We Gather Together… Making the Good News Happen: 1712-2012
This is an extensively illustrated survey history of the First Congregational Church, by its then pastor, the Rev. Charles Hambrick-Stowe. 68 pages. 2011.

Where is Ridgefield Heading?
This 26-page, large format booklet was published in 1950 by the League of Women Voters and suggested possibilities for Ridgefield’s dealing with future growth, including bypasses for the village, and complete reconstruction of commercial blocks in the village.

Wicked Ridgefield
A historical assortment of bad guys and bad times including thievery, bigotry, murders, missing persons, arson, book-banning, and other assorted man-made misery. “This look at the darker side of Ridgefield history points out some heroes, offers some lessons, and provides even a little humor,” says author Jack Sanders in introduction.  160 pages, many pictures, indexed. The History Press, 2016.

Saturday, September 22, 2018

Dirk Bollenback: 
Saintly Inspiration
Some teachers are respected. Others are beloved.  Dirk Bollenback was both.
A history teacher for 38 years, Bollenback chaired the Social Studies Department at Ridgefield High School, fought local “book burners” in the 1970’s, and inspired countless students.
He was also a singer, leader, and historian at St. Stephen’s Church.
A native of Evanston, Ill., Dirk Floyd Bollenback was born in 1931, graduated from the Deerfield Academy and received a bachelor’s degree in 1953 from Wesleyan University (where, for a
year, he was a member of the Pre-Ministerial Club). He earned a master’s degree from the School of Advanced International Studies at John Hopkins and then served in the U.S. Army as a research analyst and instructor in the Army’s Psychological Warfare School at Fort Bragg, N.C. After the Army, he earned a second master’s at Wesleyan University.
With his wife Beverly, he moved  to Ridgefield  in 1958 when he took a job as a social studies teacher at the high school. He soon became department chair, a post he held for 32 years, a period of tremendous growth in the town. The Class of 1959, his first graduating class at the “old” high school on East Ridge, had only 60 students; just over dozen years later, more than 400 were graduating from the “new” school on North Salem Road.
Over the years he revamped and improved the Social Studies Department’s courses with such success that in 1991, he earned a John F. Kennedy Library Teacher Award for “developing creative and effective curriculum and demonstrating instructional excellence.”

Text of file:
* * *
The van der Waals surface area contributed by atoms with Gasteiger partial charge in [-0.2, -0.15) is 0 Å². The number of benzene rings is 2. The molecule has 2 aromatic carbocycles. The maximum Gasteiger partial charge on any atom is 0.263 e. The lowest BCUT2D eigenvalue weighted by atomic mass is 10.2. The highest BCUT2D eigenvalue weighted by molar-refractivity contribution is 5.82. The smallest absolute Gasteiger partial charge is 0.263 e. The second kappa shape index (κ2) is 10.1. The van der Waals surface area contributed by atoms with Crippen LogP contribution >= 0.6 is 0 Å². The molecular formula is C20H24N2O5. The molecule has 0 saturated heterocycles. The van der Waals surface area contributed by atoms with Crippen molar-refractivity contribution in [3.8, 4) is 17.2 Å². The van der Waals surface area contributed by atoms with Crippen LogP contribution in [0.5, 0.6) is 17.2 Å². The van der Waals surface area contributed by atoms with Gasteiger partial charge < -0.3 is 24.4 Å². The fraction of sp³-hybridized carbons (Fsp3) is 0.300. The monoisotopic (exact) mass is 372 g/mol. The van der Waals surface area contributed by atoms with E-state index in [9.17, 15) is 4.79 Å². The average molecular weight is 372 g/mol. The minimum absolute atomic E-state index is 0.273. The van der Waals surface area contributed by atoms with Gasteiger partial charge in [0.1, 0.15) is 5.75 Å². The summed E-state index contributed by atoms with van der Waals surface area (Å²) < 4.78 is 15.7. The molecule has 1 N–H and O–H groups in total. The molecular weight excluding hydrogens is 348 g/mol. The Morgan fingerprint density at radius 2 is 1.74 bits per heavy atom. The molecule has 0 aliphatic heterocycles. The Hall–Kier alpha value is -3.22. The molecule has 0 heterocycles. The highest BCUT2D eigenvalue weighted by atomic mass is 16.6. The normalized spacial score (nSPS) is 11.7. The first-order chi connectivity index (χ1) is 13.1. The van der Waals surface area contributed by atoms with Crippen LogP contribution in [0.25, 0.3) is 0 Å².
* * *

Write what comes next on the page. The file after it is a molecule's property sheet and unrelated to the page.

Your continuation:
In the 1970s, Bollenback was at the center of the book-banning controversies that involved the high school’s Social Studies and English Departments and some of their book selections, including Eldridge Cleaver’s “Soul on Ice” and Mike Royko’s “Boss.” — both of which some school board members and parents wanted removed from elective courses as inappropriate for high school seniors. In the end both books were retained, but not without bitter confrontations that resulted in national media coverage.
“We were under a lot of pressure,” he told The Ridgefield Press a quarter century later. “It was the hardest time I went through in Ridgefield. It all got very personal and I remember being called a Communist at one meeting. In retrospect it was really farcical; I’m a very conservative guy.”
He was, in fact, a member of the Republican Town Committee for four years.
Over the years countless students sang his praises as an inspiring teacher. 
“Mr. Bollenback was simply the best among that group of exemplary career educators,” said Dave Jenny, Class of 1968. “I will always cherish the climactic conclusion to his lecture about Hitler’s manipulation of the German people into World War II. He stepped from chair to desk-top, stood and sang just the first stanza of ‘Deutschland, Deutschland Über Alles’ as the Nazis had done over and over to hijack the national anthem and the German nation. It was dramatic but yet natural, seemingly unstaged and therefore totally effective. He gave us goosebumps. He made us feel what the German people must have felt.”
Patrick Wahl, another student in the 1960s, recalled a quotation from a Bollenback essay in the high school’s Chieftain newspaper. “Your life can matter, if you care to make it, if you care,” Bollenback had written. “I kept that essay on my wall, well into the 1980’s, until it became a part of me,” Wahl said. “Dirk Bollenback taught us to become citizens of the republic, for democracy is not a spectator sport.”
The senior class in 1961 dedicated its yearbook to Bollenback, citing “his fairness in dealings with his students; his sympathy and helpfulness with their problems; his honesty and sincerity in his teaching.”